By Bulawayo Bureau
Small — scale millers have appealed to Government to increase maize allocations and release outstanding payments to ensure consumers have adequate supplies of roller meal.
Small to Medium Millers Association of Zimbabwe (SMMAZ) chairperson, Mr Davies Muhambi, said the suspension of maize subsidy allocations was negatively impacting on small millers and availability of roller meal.
“We plead with Government to expedite the resumption of allocations,” he said. “Our SME millers’ businesses face imminent collapse.”
Grain Marketing Board (GMB) general manager, Mr Rockie Mutenha, said the maize allocation will resume once a new price had been established.
“We stopped for the month of May when a new maize producer price was announced,” he said. “The millers themselves didn’t know what price to sell the mealie-meal at because the subsidy was being worked on by the Ministry of Industry and Commerce.”
SMMAZ wrote to Secretary for Finance and Economic Development, Mr George Guvamatanga, appealing for outstanding payments.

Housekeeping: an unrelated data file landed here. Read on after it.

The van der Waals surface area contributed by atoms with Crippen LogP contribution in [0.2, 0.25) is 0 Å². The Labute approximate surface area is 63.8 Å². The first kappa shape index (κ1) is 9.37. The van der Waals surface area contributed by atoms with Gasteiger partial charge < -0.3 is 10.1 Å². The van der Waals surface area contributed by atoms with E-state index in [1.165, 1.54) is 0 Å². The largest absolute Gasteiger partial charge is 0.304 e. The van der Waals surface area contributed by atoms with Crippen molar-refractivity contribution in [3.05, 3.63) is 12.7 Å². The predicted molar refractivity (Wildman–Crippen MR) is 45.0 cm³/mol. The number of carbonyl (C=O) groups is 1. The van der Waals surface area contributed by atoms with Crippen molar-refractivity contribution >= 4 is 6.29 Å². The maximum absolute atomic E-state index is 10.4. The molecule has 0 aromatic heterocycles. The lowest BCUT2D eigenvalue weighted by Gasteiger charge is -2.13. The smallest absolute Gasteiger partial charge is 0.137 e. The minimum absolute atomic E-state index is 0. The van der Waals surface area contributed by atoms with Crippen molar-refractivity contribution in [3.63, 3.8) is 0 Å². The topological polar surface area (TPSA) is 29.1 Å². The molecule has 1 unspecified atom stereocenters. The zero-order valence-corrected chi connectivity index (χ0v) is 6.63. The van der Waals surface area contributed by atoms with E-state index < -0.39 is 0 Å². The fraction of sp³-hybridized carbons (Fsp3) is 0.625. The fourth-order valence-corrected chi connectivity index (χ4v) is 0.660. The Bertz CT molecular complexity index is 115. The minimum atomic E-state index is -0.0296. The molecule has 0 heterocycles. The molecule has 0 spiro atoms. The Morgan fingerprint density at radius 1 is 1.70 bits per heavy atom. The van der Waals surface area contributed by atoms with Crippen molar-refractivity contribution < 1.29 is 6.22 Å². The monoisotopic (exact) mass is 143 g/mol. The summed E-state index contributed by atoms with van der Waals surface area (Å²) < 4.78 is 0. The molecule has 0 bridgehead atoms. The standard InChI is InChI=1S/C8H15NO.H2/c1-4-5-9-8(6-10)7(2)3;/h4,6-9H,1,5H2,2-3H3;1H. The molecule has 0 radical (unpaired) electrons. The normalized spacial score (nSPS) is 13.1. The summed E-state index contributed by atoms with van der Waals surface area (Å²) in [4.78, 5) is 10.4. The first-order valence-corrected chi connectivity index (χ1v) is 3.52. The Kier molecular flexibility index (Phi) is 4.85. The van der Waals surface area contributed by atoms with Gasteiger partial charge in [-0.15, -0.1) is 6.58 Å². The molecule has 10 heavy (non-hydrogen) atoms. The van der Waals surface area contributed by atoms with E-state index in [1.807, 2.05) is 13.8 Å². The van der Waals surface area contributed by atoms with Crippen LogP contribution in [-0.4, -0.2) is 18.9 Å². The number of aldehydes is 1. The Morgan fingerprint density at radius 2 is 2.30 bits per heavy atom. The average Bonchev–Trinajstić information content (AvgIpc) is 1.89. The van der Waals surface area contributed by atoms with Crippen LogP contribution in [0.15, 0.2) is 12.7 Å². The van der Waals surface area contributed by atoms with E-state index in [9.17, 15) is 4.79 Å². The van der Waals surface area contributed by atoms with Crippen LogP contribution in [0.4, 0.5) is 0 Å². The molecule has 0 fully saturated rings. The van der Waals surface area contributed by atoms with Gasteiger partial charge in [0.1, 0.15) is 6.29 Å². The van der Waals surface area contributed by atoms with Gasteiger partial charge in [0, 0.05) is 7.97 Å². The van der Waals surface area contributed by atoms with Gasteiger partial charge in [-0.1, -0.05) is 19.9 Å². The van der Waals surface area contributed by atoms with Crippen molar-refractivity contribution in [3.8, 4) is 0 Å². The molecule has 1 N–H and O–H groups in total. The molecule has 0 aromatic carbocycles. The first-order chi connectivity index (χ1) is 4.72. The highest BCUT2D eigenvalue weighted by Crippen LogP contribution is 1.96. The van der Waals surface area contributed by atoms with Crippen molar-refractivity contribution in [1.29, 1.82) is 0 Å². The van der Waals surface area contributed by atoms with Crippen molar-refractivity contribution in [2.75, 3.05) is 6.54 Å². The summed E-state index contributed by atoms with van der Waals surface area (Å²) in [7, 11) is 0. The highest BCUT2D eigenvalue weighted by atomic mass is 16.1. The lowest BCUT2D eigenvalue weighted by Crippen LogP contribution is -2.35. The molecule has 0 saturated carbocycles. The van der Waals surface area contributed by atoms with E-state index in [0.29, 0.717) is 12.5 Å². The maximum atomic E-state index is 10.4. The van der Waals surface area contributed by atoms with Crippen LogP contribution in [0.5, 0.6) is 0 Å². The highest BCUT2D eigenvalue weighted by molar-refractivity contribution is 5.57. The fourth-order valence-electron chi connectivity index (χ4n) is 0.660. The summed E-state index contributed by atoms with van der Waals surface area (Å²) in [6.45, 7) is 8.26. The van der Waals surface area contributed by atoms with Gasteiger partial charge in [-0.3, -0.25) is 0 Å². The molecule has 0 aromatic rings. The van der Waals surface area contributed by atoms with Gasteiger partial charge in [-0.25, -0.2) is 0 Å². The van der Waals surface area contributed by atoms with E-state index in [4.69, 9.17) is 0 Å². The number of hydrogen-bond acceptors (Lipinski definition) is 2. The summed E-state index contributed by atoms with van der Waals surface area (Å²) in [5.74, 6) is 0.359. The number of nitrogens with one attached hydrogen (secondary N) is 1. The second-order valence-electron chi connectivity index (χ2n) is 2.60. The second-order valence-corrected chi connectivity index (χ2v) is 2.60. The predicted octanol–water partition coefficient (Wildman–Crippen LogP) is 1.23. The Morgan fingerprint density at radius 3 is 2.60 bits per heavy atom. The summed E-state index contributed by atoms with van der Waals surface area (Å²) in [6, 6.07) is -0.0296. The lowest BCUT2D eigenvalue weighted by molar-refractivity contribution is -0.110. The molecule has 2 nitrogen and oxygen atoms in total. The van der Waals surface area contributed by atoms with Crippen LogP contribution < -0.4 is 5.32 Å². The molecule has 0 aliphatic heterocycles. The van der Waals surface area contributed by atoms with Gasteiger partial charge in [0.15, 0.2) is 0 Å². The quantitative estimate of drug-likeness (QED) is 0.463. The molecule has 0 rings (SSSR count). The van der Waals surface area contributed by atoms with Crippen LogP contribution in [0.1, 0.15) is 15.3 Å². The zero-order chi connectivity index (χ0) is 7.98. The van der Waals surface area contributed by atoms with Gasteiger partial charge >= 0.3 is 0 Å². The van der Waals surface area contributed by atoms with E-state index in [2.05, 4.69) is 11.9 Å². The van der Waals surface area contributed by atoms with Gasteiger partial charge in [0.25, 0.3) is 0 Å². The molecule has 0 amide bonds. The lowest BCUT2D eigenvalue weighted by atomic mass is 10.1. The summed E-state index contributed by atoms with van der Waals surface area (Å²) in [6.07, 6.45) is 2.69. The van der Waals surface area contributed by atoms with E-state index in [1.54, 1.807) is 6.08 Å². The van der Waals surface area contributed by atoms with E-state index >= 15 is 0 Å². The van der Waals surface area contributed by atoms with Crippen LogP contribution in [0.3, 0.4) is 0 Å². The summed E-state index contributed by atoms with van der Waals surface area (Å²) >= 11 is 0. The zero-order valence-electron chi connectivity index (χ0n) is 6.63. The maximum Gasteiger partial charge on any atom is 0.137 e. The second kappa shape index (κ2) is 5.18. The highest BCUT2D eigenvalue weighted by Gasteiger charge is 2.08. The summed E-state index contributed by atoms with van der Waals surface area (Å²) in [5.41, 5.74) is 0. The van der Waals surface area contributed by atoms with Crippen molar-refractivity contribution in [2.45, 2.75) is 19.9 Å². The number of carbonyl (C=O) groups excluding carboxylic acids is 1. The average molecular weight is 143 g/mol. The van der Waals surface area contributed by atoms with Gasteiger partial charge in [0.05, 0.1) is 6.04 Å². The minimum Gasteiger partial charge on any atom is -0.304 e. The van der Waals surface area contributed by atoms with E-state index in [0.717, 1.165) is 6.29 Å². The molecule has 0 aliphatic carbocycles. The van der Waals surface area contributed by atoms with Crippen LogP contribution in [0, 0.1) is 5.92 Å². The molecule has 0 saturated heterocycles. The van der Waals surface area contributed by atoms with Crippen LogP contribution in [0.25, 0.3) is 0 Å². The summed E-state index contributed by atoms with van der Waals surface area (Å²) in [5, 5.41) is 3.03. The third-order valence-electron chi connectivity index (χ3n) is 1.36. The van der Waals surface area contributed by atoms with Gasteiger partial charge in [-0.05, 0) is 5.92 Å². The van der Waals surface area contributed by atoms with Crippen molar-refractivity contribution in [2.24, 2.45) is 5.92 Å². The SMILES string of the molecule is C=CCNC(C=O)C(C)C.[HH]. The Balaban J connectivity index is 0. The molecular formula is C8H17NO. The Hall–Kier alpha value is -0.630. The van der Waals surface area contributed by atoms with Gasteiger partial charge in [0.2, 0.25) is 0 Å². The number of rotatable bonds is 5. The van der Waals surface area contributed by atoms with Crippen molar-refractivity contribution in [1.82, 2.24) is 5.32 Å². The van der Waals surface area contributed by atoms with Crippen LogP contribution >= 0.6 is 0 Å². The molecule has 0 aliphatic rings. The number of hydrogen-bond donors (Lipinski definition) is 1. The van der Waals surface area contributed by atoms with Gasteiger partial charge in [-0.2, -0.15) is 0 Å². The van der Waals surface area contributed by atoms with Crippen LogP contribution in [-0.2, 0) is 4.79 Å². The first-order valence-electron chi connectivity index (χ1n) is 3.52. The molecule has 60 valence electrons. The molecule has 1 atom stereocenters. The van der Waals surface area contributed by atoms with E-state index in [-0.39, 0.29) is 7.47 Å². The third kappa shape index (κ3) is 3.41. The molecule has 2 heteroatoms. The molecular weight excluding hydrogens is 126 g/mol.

The small-scale millers want Government to protect the milling industry through amendment of Statutory Instrument 119 of 2020, which lifted duty on maize meal and flour.
“Given the extraordinary times we find ourselves in, we agree with the need to complement subdued local production of maize meal and wheat flour with imports,” said SMMAZ. “However, our concern is that allowing all entities which are not invested in the milling industry will have a negative impact on the viability of SME millers. This is our role in the economy.
“We also want to draw your attention to the fact that most of the SME millers have outstanding subsidy payments due to them from Government, which are being eroded by inflation. Some of the payments date back to February, meaning millers have lost 60 percent of working capital.”
The millers are appealing to be paid through maize rebates instead of money, to cushion them from inflation.
Under the maize subsidy programme, the GMB allocates the grain to licensed millers at reduced prices and the millers distribute to retailers who then sell at $70 per a 10kg bag.
Government would pay licensed millers subsidy amounts commensurate to an agreed extraction rate of 80 percent after verification that production has taken place.
Maize purchased by licensed millers from the GMB should be used solely for the production of maize meal.